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NEWS | April 12, 2011

Hometown Hero takes flight with the Thunderbirds

By Christin Navitsky Joint Base Charleston Public Affairs

As part of this year's Joint Base Charleston Air Expo 2011, the United States Air Force Air Demonstration Squadron, the Thunderbirds, gave Mount Pleasant native Ed Deas, a ride in the Thunderbirds' F-16 Fighting Falcon aerial demonstration jet, April 8.

Mr. Deas received the award in appreciation for his fund raising efforts for the Ronald McDonald House Charities. In April 2009, Mr. Deas was involved in a car accident in Florida, which left him with a broken neck. The Ronald McDonald House was able to assist the Deas family in their time of need by providing them a place to stay while he was in the hospital.

The mission of the Ronald McDonald House Charities is to create, find and support programs that directly improve the health and well being of children.

After Mr. Deas' recovery, he wanted to give something back so he jumped on his bicycle and rode from St. Augustine, Fla. to San Diego, Calif., with the goal of raising money and creating awareness for the Ronald McDonald House. He raised more than $2,500 during this 75-day cross-country trip.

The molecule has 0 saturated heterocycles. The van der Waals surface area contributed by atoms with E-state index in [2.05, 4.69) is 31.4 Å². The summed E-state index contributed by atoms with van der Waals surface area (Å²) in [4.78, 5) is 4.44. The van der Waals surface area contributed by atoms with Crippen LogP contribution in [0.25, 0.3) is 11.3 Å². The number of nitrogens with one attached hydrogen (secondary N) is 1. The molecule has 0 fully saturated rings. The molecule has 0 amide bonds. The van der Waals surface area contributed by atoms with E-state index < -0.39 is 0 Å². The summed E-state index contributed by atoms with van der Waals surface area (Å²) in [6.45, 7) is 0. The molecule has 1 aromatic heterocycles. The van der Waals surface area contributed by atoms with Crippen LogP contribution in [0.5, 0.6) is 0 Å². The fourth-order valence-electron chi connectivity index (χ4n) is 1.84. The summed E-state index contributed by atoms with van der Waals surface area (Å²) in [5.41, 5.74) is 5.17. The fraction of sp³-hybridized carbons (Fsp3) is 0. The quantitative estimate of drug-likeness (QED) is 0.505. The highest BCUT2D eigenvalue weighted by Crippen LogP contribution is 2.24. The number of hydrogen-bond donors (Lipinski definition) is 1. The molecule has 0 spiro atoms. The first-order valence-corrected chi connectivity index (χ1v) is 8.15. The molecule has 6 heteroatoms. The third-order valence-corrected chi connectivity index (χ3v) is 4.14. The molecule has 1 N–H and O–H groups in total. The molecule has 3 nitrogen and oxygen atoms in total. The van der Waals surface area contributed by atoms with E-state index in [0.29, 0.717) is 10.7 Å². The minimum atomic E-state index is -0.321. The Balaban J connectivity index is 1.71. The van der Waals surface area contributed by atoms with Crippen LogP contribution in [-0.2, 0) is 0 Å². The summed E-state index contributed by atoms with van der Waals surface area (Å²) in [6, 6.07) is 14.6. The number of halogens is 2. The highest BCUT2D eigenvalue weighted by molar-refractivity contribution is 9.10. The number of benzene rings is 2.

Barbara Bonds, executive director of the Ronald McDonald House of Charleston said, "Ed's donation will enable us to provide families with 500 nights of lodging at the Ronald McDonald House and that makes a big difference to our families that need help."

Mr. Deas began his Thunderbird experience with a medical check-up by Thunderbird Nine, Capt. Thomas Bowden, the team's flight surgeon, who made sure Mr. Deas was in good physical health and mentally prepared to endure the demands of the flight.

After his medical briefing, Mr. Deas suited up for his flight with the assistance of Tech. Sgt. Amber Alumpe, who briefed Mr. Deas on his flight safety equipment while ensuring it was properly fitted. "Fastening that G-suit on was crazy but important because it forces the blood to my head to make sure I don't black out," said Mr. Deas.

Finally, Capt. Kristin Hubbard, Thunderbird Eight and advance pilot and narrator discussed the flight and explained what the F-16 would do once they were airborne. "This is your flight and we will do the maneuvers you want and feel comfortable trying, including pushing G-force limits," Captain Hubbard told Mr. Deas.

Out on the flight line, Mr. Deas climbed into the cockpit saying, "I don't think the magnitude of what I'm about to do has set in yet. I don't think it will until we take off." And with those parting words the canopy closed and off he went.

During the one hour flight, Captain Hubbard and Mr. Deas reached more than nine Gs and speeds topping 600 mph.

"This experience was awesome; we went to Savannah in under 10 minutes," Mr. Deas said. "During the nine Gs, it was really hard to breath with all the pressure on my chest."

The flight included combat and vertical maneuvers, a bomb-drop reenactment as well as several loops and rolls. "This was an awesome experience, something I will never forget," said Mr. Deas.

The 2011 Joint Base Charleston Air Expo attracted more than 80,000 people to witness aerial military and civilian acts.